One in a Million! Allan Zahrt’s Million Mile GL1000

How many million mile motorcycles are there?  Answer below. Read on!

July 2017

Allan Zahrt with his Million Mile GL1000!

In the early seventies Honda launched without fanfare an ambitious project. Internally, Honda had a bold plan: to build the world’s best motorcycle. Not just the best Japanese motorcycle  – the best motorcycle available anywhere in the world. Period! The eventual result of this project was revealed to the world at the Cologne, Germany International Motorcycle Show (INTERMOT) in October, 1974 as the GL1000.

The project marked the first collaboration between the established motorcycle engineering group and engineers from the ascendant automobile division. The internal rivalries were real, fierce and drove considerable human energy into an already urgent project.  The auto engineers were given the principal task of masterminding engine development while the “bike” team handled everything else.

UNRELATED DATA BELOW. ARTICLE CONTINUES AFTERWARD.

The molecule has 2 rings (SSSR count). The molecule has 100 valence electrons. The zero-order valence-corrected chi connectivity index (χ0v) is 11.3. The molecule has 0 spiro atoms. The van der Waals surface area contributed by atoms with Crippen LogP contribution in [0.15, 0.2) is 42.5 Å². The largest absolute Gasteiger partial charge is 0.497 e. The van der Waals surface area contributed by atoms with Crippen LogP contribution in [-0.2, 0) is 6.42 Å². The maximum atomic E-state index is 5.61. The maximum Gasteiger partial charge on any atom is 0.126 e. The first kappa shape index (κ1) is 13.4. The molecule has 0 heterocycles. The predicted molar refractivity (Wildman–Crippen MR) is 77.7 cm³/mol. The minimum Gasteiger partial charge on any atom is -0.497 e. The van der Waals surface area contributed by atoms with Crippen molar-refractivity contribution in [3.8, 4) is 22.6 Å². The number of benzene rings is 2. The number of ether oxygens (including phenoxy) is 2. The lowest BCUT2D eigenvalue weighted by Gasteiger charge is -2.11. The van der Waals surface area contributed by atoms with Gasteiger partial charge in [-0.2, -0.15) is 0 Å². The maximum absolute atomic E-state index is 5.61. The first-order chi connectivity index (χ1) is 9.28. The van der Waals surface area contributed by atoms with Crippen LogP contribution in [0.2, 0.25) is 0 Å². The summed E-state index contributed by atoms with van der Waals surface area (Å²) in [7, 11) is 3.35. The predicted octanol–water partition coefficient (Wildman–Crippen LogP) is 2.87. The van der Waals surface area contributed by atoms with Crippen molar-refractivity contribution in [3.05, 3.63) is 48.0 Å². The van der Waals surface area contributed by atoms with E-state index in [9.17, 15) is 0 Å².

In a crucial stroke of organizational genius – the “auto” team was given essentially free reign to design the new engine without interference. They responded to the challenge with a stunningly bold solution. The “clean sheet” engine design was clearly automotive in character and robustness, yet had innovative packaging to support serious sporting flair for motorcycle duty. Time and market success proved that the GL1000 was well-suited to the task of capturing the attention of the crucial North American market.